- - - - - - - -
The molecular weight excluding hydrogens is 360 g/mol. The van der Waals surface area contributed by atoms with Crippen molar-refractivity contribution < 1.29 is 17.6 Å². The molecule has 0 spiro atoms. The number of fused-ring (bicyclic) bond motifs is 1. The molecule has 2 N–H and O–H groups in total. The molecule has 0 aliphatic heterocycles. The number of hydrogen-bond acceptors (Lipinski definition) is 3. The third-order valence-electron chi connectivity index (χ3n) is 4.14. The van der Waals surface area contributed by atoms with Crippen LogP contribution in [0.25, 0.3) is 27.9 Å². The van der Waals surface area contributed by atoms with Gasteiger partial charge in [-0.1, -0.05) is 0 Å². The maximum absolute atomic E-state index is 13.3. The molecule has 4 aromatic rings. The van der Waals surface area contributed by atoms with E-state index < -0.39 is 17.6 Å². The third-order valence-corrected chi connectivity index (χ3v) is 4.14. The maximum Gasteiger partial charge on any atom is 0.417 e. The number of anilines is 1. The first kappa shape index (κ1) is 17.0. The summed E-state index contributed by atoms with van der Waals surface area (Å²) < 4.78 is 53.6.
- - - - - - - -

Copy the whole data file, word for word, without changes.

The molecular weight excluding hydrogens is 360 g/mol. The van der Waals surface area contributed by atoms with Crippen molar-refractivity contribution < 1.29 is 17.6 Å². The molecule has 0 spiro atoms. The number of fused-ring (bicyclic) bond motifs is 1. The molecule has 2 N–H and O–H groups in total. The molecule has 0 aliphatic heterocycles. The number of hydrogen-bond acceptors (Lipinski definition) is 3. The third-order valence-electron chi connectivity index (χ3n) is 4.14. The van der Waals surface area contributed by atoms with Crippen LogP contribution in [0.25, 0.3) is 27.9 Å². The van der Waals surface area contributed by atoms with Gasteiger partial charge in [-0.1, -0.05) is 0 Å². The maximum absolute atomic E-state index is 13.3. The molecule has 4 aromatic rings. The van der Waals surface area contributed by atoms with E-state index < -0.39 is 17.6 Å². The third-order valence-corrected chi connectivity index (χ3v) is 4.14. The maximum Gasteiger partial charge on any atom is 0.417 e. The number of anilines is 1. The first kappa shape index (κ1) is 17.0. The summed E-state index contributed by atoms with van der Waals surface area (Å²) < 4.78 is 53.6.